Facing the end of life is an experience we all share – but our commonality doesn’t make it any easier when the time comes. Hospice care is one way families can receive emotional and physical assistance when their terminally ill loved one nears the end. Contrary to popular belief, hospice care is not a place such as a hospital – it is a type of professional care that can be provided at a medical facility, assisted living community, or private home. The objective is no longer trying to provide a cure or to seek improvement but to keep the patient comfortable and pain-free for the duration of their time.
Therefore, hospice care is about optimizing the quality of life, focusing on compassion, providing spiritual and emotional support, and pain management. It is typically recommended for those with six months or less to live.
Hospice Care Plans
The hospital, nursing home, or insurance provider often recommends a hospice provider. Once a choice is made, an initial meeting with a hospice representative will take place involving the patient and those family members directly involved with their care. The hospice professional will assess the patient’s condition and understand the services that will be provided. Once your loved one is admitted to the program, you can develop a care plan. Remember to respect the desires and needs of the patient, not those of the family. Now is a time to honor your loved one’s wishes.
Care plans are unique to the circumstances of each patient and family. A typical care plan generally includes:
- Palliative care and symptom and pain management, with less concern about needing drugs that may be addictive.
- Respite care, such as moving into a nursing home for a short period to give the family a break, may be necessary.
- Spiritual or religious care, as patients may wish to incorporate visits from an appropriate chaplain or spiritual advisor. This aspect may be offered to the family as well.
- Family meeting schedules to keep the family up to date on the patient’s condition.
- Mental health counseling for friends and family members throughout the duration of the illness, including bereavement counseling after the patient passes away.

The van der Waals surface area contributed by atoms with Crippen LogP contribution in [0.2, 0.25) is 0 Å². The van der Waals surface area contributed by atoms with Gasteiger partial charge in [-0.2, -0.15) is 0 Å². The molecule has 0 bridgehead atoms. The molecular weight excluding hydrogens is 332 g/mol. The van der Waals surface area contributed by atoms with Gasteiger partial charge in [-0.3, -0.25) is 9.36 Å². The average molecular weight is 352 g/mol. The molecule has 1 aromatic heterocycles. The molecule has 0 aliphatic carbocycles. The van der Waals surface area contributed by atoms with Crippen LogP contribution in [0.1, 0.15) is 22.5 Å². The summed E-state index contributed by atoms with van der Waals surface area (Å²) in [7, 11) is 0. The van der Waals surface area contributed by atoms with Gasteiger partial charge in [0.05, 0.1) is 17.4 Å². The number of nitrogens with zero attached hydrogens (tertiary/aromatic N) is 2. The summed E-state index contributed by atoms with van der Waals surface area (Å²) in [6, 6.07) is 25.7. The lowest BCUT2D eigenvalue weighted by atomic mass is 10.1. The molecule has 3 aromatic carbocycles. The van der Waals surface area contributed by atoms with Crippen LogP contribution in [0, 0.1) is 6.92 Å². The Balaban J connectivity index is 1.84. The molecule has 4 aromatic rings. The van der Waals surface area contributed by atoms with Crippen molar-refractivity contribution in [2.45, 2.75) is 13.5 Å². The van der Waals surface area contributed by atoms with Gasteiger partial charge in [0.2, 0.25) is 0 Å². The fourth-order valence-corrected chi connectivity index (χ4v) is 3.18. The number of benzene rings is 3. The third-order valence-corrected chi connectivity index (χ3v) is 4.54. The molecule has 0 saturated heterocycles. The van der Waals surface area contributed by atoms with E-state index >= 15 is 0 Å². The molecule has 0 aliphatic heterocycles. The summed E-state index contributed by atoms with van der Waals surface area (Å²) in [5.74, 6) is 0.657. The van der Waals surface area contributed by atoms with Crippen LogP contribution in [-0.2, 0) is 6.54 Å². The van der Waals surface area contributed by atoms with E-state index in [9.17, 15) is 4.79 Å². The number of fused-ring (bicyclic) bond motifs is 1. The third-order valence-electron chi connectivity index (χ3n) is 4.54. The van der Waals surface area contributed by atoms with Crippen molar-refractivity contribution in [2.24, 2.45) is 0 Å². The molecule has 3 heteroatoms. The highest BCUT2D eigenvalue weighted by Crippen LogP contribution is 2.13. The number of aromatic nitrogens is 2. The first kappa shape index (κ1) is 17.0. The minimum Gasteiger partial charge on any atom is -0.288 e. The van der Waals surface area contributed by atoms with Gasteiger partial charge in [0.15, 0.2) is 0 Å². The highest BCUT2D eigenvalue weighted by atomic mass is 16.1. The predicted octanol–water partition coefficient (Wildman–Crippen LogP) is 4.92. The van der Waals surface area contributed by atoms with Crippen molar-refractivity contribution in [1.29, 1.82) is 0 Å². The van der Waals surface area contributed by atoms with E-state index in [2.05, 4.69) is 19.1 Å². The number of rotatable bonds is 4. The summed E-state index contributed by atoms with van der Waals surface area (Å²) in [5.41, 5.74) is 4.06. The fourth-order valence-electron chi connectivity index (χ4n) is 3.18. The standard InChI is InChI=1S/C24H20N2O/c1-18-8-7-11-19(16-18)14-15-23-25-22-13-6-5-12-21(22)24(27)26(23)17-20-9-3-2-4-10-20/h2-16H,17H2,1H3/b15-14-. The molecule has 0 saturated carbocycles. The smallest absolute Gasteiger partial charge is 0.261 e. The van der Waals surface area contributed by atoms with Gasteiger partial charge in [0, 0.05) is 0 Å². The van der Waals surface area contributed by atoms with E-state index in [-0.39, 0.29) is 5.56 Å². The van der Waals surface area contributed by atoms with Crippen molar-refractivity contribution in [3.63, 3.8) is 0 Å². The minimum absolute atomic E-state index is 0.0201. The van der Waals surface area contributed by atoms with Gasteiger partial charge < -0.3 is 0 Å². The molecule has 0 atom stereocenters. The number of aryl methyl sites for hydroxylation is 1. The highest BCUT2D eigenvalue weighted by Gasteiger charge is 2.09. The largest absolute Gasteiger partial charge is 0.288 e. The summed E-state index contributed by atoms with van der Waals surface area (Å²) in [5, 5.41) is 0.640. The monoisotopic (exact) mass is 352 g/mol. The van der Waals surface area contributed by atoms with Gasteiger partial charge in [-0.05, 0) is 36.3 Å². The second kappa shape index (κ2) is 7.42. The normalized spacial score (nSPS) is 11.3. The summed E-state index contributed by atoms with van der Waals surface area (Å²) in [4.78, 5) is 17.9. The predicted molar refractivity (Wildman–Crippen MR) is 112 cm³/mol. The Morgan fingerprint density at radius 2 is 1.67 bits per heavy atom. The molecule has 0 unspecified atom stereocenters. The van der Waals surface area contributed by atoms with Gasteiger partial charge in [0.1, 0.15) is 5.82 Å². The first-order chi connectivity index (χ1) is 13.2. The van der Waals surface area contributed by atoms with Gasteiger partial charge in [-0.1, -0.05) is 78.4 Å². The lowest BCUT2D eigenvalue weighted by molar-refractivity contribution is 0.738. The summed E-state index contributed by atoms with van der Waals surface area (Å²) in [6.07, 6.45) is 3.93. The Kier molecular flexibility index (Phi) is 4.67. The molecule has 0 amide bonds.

- Occupational, physical, or speech therapy services as needed due to the situation.
- House calls from the hospice doctor or free transport to a medical facility if appropriate.
- Assistance with activities of daily living, including bathing and dressing, as required.
- Companionship and supervision to provide the families with breaks for errands or to take care of other responsibilities.
- Education and guidance for the family on how best to care for their loved one.
Choosing a Hospice Care Counselor
While medical supervision is essential, the most significant aspect of hospice care is often the emotional and spiritual support professionals provide during this emotional time. Having access to a caring and compassionate counselor can help the family express and process their feelings and allow the patient to discuss their fears and concerns with an outside party. Often those in hospice do not want to burden their family with their true emotions further, so a counselor is an excellent resource. Choosing a counselor who respects and honors your spiritual beliefs is imperative at this time.
Denise Schonwald is a nationally certified mental health counselor that provides professional hospice care counseling throughout the Sarasota and Lakewood Ranch communities. If you have questions regarding counseling during hospice care, call today.